Geology's Guests

By Fireman, Janet R. | California History, Winter 2006 | Go to article overview

Geology's Guests


Fireman, Janet R., California History


In California, we live with geological enormity. Everywhere, we see and feel the force of geology: In the Sierra, we gaze up and marvel at the tallest mountains in the continental United States, and only miles away, in Death Valley, we cast our eyes down and marvel at the lowest point in the nation. The magnificence of geology shows itself not only in those superlatives of elevation, but in the astounding variety of our topography: the Central Valley, the deserts, the transverse and coastal ranges, and the coast. The diversity, beauty, grandeur, horrors, and risks of all this would be enough to testify to geologic enormity, but there's more: All of it lies on one side or the other of the San Andreas Fault; we live in earthquake country.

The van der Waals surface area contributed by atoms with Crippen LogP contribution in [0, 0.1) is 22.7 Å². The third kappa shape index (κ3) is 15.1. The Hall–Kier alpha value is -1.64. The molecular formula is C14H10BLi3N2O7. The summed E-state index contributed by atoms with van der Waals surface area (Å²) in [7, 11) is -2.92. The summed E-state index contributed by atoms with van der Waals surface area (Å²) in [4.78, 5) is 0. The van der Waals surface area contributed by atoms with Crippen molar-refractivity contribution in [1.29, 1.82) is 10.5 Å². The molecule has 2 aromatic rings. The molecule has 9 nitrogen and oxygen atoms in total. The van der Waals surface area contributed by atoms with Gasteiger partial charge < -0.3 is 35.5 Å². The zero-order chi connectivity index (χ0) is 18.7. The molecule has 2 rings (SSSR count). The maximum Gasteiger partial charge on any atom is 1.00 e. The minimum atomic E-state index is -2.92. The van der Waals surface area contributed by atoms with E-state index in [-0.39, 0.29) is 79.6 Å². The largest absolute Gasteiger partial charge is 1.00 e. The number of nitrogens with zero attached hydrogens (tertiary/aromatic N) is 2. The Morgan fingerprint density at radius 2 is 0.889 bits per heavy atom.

The terror, fascination, mythology, scientific fact, suppositions, and superstitions surrounding earthquakes assemble into about a 9.2.-magnitude California story. If there is but a single geological aspect of California that defines the state and its history, surely it is seismic power and abundance. The San Francisco earthquake and fire, whose centenary we commemorate this year, is "a watershed in California history, an essential turning point in the narrative of the state [for] it represents, in many ways, the genesis of contemporary California, the origin of our identification of the place as earthquake country, as a fractured landscape of devastating possibility" (p. …

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